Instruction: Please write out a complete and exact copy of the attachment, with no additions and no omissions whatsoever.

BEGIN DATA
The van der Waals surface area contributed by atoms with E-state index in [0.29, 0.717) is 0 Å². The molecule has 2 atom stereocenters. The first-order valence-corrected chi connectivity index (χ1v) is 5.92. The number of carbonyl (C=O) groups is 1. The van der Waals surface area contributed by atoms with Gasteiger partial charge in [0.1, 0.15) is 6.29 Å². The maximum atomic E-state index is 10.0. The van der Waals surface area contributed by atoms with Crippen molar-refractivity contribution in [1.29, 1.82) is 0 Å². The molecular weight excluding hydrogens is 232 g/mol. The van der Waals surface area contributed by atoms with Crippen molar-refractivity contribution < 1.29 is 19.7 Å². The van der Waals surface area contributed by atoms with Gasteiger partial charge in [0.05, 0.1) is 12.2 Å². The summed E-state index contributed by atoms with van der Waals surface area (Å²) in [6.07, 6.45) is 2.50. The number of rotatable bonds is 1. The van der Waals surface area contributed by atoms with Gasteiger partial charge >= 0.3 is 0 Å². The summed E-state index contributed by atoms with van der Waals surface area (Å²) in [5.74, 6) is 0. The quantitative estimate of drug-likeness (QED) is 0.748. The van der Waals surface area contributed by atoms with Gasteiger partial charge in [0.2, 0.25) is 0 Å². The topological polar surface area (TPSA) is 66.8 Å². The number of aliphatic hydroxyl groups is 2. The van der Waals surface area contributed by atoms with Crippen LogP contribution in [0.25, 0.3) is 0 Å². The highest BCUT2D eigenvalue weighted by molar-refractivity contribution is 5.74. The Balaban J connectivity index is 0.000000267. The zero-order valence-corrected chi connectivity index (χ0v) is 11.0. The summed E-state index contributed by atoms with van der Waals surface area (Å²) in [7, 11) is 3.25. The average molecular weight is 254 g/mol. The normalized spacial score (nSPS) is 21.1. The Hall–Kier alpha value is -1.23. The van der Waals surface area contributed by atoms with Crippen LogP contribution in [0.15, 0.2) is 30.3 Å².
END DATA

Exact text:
The van der Waals surface area contributed by atoms with E-state index in [0.29, 0.717) is 0 Å². The molecule has 2 atom stereocenters. The first-order valence-corrected chi connectivity index (χ1v) is 5.92. The number of carbonyl (C=O) groups is 1. The van der Waals surface area contributed by atoms with Gasteiger partial charge in [0.1, 0.15) is 6.29 Å². The maximum atomic E-state index is 10.0. The van der Waals surface area contributed by atoms with Crippen molar-refractivity contribution in [1.29, 1.82) is 0 Å². The molecular weight excluding hydrogens is 232 g/mol. The van der Waals surface area contributed by atoms with Crippen molar-refractivity contribution < 1.29 is 19.7 Å². The van der Waals surface area contributed by atoms with Gasteiger partial charge in [0.05, 0.1) is 12.2 Å². The summed E-state index contributed by atoms with van der Waals surface area (Å²) in [6.07, 6.45) is 2.50. The number of rotatable bonds is 1. The van der Waals surface area contributed by atoms with Gasteiger partial charge >= 0.3 is 0 Å². The summed E-state index contributed by atoms with van der Waals surface area (Å²) in [5.74, 6) is 0. The quantitative estimate of drug-likeness (QED) is 0.748. The van der Waals surface area contributed by atoms with Gasteiger partial charge in [0.2, 0.25) is 0 Å². The topological polar surface area (TPSA) is 66.8 Å². The number of aliphatic hydroxyl groups is 2. The van der Waals surface area contributed by atoms with Crippen LogP contribution in [0.25, 0.3) is 0 Å². The highest BCUT2D eigenvalue weighted by molar-refractivity contribution is 5.74. The Balaban J connectivity index is 0.000000267. The zero-order valence-corrected chi connectivity index (χ0v) is 11.0. The summed E-state index contributed by atoms with van der Waals surface area (Å²) in [7, 11) is 3.25. The average molecular weight is 254 g/mol. The normalized spacial score (nSPS) is 21.1. The Hall–Kier alpha value is -1.23. The van der Waals surface area contributed by atoms with Crippen LogP contribution in [0.15, 0.2) is 30.3 Å².